Conclusion

Having hormone levels checked before the age of 50 is an important component of overall health and wellness for both men and women. It can help to detect and prevent hormone imbalances, encourage preventive care, address age-related symptoms, improve bone density, and promote emotional well-being. By prioritizing regular hormone level checks, individuals can better address potential health issues and work toward a more balanced and fulfilling life.

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16/May/2023

Iron is an essential mineral that plays a vital role in the body. It’s an essential component in the production of red blood cells that carry oxygen to various parts of the body. Iron deficiency is a common nutritional deficiency that affects millions of people worldwide, particularly women. In this comprehensive guide, we’ll discuss everything to know about iron deficiency, including its signs, symptoms, causes, and treatment.

Signs and Symptoms

Some of the signs and symptoms of iron deficiency include:
1. Fatigue
2. Dizziness and lightheadedness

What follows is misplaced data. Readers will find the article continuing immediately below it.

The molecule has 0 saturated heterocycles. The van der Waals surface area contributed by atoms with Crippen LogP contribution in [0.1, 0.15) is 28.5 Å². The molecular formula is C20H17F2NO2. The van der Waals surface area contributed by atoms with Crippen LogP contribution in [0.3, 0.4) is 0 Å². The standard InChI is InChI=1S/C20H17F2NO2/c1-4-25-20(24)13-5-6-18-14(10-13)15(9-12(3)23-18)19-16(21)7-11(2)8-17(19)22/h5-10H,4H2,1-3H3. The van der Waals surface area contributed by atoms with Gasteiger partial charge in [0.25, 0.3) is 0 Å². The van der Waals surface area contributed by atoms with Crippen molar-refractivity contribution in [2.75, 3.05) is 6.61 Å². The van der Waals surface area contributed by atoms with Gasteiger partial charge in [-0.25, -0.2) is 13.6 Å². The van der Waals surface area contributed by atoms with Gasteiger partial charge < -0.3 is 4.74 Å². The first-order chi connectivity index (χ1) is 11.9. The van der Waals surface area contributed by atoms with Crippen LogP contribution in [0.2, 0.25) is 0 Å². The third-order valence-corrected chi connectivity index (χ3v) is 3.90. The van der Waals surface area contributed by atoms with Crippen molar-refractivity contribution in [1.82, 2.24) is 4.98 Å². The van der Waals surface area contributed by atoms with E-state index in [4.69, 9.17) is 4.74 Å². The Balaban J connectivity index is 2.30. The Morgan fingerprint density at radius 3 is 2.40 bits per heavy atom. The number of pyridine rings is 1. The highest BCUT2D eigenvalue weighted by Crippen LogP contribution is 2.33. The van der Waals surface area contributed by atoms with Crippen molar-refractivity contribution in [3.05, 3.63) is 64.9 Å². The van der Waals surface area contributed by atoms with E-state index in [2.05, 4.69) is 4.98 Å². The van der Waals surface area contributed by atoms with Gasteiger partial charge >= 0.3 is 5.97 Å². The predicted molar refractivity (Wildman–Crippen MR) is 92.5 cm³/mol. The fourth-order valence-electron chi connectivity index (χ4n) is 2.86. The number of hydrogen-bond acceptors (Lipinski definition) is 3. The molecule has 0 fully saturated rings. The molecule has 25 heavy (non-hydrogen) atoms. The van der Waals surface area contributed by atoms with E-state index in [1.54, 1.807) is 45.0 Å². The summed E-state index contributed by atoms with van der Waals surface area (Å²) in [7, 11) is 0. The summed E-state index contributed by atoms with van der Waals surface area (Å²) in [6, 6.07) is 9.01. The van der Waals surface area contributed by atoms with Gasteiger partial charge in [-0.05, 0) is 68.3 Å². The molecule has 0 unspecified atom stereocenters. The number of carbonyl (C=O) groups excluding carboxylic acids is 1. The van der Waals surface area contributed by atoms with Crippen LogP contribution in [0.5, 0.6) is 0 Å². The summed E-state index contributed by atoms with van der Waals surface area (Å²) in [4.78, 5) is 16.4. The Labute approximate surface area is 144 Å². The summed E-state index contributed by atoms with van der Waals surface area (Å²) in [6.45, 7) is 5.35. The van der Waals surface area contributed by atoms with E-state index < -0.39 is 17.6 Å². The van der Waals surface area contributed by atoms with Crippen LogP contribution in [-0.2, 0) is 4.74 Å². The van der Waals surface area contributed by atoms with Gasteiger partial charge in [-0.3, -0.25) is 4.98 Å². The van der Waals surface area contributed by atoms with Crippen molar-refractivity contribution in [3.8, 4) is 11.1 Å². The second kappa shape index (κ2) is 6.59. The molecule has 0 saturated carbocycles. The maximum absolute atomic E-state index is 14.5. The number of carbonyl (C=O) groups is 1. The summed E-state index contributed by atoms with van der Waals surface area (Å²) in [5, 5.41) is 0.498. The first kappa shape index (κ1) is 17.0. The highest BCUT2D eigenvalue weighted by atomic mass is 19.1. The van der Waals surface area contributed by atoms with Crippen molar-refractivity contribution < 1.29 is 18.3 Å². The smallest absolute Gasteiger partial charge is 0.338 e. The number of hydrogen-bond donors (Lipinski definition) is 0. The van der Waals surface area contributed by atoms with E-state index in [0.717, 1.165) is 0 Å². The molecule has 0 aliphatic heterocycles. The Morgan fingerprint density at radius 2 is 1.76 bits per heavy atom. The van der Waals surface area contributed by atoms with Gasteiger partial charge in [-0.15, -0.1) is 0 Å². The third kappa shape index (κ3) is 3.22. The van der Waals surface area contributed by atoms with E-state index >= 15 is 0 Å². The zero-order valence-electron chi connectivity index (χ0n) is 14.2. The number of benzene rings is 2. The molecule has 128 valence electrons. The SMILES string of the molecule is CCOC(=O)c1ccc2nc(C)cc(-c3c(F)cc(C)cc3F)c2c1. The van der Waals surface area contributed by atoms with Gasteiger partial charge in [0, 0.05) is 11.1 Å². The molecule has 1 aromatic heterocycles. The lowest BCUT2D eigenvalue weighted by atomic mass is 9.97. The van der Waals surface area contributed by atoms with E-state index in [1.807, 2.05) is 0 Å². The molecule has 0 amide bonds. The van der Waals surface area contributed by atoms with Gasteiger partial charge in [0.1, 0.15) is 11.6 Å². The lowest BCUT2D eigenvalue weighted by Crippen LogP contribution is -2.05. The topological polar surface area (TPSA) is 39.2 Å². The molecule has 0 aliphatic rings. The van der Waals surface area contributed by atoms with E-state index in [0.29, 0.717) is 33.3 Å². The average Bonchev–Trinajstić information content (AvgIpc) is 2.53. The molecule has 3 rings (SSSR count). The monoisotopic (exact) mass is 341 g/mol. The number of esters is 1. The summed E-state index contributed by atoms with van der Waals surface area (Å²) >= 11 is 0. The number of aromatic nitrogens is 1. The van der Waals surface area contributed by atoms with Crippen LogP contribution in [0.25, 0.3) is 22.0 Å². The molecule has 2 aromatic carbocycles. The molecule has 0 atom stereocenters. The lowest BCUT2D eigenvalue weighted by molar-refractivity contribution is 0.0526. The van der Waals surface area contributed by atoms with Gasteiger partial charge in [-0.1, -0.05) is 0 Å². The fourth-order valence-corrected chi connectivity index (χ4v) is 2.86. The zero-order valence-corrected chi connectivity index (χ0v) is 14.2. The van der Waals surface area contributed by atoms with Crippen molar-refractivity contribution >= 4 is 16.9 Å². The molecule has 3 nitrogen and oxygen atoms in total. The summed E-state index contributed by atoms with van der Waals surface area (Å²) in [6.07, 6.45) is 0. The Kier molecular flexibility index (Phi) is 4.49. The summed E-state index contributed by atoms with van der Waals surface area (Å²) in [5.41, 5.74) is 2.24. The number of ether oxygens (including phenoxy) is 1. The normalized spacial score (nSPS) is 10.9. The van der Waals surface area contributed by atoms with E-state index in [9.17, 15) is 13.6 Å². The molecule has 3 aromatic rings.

3. Shortness of breath
4. Cold hands and feet
5. Pale skin color
6. Fast or irregular heartbeat
7. Brittle nails
8. Cravings for non-nutritive substances, such as dirt or ice (pica)
9. Headache, leg cramps, restless legs or tingling in the legs
10. Poor appetite

Causes

Iron deficiency is a common nutritional disorder that can occur due to various factors, including inadequate dietary intake, increased iron losses, malabsorption, and increased iron demand. Here are some real-world examples of how lifestyle factors and disease states can lead to iron deficiency:
  1. Inadequate dietary intake: A diet lacking in iron-rich foods can often lead to iron deficiency. This is particularly true for vegetarians and vegans who may not consume enough iron-rich plant-based foods. Also, infants and young children who are not receiving adequate iron through their diet may develop iron deficiency.